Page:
In this sense, the bombs raining down on Taleban military positions have been sent there by Osama bin Laden himself, and any innocents killed in the attempt to root him out are his responsibility; for until bin Laden and his terrorist network are destroyed - and every other terrorist and everyone in every country who harbours terrorism - then we, all of us, can never again enjoy our natural, peaceful state.
We are in a state of war. It behooves us to kill our destroyer before he destroys us.
Reaction to last week's column
There has been much reaction to my first column. That’s as it should be - strong views should get a strong reaction.
I have been accused of "peddling racist claptrap" and told I need a "slapping" for it. Well, I did say it was unfashionable to point out that one culture is superior to another, and now I guess I have a slapping from a blind fashion victim to look forward to.
I am apparently guilty of unpardonable sins, so let me briefly unburden myself.
The most focussed criticisms are neatly summarised by two Scoop readers. One opines: "When you are considering other cultures, things aren't better or worse, just different." (She's dead wrong, as I'll explain in a moment). My other Scoop critic suggests I need "a history lesson. The Western Enlightenment," she says, "would never have happened without the contribution of Islamic culture."
Now, she's right to say that western Enlightenment would never have happened without the contribution of Islamic culture, but that doesn't contradict any part of what I wrote (as I invite her to re-read 'The Heart of the West' and find out).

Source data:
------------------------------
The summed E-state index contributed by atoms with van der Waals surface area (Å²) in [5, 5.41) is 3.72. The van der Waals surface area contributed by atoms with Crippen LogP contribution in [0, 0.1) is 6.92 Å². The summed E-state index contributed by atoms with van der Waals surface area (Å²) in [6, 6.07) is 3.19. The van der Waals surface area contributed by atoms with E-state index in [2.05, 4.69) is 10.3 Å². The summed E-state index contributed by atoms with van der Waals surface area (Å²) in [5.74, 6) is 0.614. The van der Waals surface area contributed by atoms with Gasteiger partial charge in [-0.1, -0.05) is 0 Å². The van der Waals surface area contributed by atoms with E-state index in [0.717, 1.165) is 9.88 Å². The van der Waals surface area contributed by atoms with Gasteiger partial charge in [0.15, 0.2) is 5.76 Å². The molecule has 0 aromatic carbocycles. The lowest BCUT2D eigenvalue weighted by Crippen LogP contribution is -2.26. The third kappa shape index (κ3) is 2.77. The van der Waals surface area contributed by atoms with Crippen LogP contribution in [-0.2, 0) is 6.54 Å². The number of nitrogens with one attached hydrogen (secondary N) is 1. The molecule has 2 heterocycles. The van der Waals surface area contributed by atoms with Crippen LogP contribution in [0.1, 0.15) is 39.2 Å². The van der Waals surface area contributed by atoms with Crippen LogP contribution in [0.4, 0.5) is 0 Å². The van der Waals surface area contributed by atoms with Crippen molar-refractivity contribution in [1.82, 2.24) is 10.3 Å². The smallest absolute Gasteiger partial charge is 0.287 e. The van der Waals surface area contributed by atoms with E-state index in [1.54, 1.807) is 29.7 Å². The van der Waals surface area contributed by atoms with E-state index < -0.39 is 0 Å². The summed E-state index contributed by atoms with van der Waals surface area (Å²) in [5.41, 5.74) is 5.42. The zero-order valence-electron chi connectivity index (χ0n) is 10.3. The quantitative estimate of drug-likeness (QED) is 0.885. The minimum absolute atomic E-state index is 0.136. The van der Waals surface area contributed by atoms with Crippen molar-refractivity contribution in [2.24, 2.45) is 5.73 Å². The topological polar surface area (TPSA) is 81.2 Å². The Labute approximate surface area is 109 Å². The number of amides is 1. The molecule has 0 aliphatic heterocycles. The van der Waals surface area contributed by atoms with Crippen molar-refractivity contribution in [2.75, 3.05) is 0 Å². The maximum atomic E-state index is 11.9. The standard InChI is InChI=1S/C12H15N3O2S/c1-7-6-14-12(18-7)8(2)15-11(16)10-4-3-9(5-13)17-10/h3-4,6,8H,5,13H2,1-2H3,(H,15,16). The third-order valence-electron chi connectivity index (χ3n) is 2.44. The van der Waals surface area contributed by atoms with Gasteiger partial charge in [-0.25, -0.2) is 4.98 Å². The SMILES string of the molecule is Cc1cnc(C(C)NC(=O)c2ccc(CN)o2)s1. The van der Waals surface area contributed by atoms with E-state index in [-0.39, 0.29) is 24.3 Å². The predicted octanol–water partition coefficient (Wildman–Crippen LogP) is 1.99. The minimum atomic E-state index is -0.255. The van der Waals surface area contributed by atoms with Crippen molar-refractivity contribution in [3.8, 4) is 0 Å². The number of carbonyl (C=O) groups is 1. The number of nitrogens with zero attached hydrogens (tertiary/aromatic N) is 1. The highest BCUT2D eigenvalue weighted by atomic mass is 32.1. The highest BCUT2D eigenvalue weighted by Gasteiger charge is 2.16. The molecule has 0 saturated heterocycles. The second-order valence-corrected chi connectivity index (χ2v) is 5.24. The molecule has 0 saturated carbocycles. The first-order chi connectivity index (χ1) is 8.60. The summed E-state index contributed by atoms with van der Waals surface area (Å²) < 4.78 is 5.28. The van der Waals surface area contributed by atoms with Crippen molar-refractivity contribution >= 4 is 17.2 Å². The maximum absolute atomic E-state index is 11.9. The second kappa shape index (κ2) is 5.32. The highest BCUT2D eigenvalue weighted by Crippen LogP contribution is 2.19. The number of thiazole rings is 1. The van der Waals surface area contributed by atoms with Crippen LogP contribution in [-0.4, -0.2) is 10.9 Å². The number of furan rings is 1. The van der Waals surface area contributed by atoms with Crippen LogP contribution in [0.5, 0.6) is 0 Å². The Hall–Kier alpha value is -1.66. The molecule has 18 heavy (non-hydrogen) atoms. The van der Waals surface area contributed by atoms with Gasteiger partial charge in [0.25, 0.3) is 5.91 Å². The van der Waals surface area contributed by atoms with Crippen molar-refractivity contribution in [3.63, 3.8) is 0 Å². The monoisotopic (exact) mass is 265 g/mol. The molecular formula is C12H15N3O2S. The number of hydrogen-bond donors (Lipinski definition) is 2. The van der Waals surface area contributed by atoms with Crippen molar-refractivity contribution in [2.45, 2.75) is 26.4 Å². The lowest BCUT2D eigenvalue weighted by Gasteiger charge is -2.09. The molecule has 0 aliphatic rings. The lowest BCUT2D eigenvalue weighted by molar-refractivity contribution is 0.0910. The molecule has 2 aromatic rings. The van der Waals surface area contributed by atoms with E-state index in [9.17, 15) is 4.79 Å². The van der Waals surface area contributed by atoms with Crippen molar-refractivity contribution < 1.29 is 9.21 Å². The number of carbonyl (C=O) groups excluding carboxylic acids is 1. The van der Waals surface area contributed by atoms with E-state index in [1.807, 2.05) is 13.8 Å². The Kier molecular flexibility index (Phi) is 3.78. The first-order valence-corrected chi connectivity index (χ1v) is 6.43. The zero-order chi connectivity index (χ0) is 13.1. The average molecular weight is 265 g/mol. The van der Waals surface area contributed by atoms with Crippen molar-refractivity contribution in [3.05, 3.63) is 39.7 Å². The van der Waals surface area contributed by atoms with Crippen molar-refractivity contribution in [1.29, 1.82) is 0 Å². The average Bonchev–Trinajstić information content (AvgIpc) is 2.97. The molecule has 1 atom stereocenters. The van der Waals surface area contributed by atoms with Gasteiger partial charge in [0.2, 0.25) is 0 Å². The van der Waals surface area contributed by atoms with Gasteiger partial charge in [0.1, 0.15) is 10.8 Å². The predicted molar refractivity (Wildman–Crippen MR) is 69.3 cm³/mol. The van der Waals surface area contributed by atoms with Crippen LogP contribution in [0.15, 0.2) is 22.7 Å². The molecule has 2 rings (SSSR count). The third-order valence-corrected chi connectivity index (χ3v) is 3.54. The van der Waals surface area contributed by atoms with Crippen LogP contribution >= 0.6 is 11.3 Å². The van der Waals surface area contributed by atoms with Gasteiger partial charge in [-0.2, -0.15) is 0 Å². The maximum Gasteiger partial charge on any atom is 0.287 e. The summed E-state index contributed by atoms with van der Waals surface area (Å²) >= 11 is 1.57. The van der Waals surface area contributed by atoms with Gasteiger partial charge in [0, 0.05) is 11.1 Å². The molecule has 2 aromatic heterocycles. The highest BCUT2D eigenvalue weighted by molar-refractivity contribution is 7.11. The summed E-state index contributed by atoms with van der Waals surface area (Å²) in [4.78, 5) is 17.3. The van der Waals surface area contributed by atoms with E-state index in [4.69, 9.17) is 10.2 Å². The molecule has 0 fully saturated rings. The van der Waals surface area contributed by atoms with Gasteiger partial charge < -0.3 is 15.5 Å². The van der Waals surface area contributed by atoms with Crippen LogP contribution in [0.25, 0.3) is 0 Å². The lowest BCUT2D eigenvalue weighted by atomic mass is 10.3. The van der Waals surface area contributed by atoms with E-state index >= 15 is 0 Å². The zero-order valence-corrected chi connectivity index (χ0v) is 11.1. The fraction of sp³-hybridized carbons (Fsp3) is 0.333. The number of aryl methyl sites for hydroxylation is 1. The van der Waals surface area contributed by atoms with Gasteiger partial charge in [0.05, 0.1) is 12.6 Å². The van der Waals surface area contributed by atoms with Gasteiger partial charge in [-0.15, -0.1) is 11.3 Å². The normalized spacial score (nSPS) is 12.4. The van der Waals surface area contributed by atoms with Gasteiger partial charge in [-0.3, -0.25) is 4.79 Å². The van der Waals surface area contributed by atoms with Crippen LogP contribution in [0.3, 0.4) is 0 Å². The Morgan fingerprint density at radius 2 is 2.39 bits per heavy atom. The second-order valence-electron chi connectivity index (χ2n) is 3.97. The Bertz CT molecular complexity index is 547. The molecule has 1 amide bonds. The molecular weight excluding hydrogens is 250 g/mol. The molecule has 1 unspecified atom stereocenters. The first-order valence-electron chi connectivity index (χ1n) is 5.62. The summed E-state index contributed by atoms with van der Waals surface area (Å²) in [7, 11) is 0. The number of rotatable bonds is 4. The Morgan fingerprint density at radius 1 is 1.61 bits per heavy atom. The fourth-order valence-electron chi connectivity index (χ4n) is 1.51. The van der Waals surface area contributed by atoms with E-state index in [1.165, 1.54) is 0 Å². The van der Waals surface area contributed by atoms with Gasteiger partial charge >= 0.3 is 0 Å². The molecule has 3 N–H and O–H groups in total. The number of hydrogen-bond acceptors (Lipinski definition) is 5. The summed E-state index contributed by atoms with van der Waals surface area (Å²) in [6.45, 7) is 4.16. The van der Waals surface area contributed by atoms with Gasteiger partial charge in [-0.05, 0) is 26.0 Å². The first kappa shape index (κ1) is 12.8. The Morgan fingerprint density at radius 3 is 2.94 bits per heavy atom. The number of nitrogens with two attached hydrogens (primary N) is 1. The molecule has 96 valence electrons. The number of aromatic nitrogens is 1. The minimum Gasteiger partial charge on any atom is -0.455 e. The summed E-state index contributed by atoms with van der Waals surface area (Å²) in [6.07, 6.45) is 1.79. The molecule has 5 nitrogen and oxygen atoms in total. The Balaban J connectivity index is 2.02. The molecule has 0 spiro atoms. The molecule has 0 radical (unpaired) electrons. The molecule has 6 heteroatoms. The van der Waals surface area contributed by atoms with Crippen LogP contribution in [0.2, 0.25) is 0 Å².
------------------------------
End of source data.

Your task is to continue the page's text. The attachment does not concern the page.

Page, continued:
The western Enlightenment would never have happened without Thomas Aquinas. Aquinas was indeed relying on the excellent work of Arab scholars, who had nurtured the reality-focussed philosophy of Aristotle for centuries, even as the West endured its own church-induced Dark Ages.
But both western and Arab scholars eventually realised that Aristotle's this-worldly, reason-focussed outlook posed a threat to the faith-based supernaturalism of their respective religions.
Aquinas chose to limit faith to make room for reason, unwittingly liberating western thought from the mystic ramblings of theology - it was he who let the Enlightenment genie out of the bottle. Arabic scholars (despite their excellent start) instead rejected reason and this world, and their world retreated into mystical, metaphysical meanderings and the Dark Ages in which their feudal societies remain today.
The lesson I say we should be learning from history - and it is open to any race, culture or creed to learn it - is that the reason-focused culture of the west is an infinitely better place in which to live than any other culture in history. The evidence is all around you, if you only have eyes to see.
Which brings me to the criticism from the blind fashion victim, that it is wrong to call one culture superior to any other. Speaking frankly, this criticism is politically correct bullshit.
As Thomas Sowell points out: "Cultures are not museum pieces. They are the working machinery of everyday life. Unlike objects of aesthetic contemplation, working machinery is judged by how well it works, compared to the alternatives."
Frankly, if you can look at the lives of the non-elite serfs in the feudal Arab oil states, or the dirt-poor existence of many people in Sudan, Libya, Egypt. Morocco, or Algeria and then say that Arab culture is working for them, then it is clear that respect for reason and the facts of existence are not high amongst your values.
In which case, I suggest that Western civilisation has been wasted on you.
© Libz.org 2001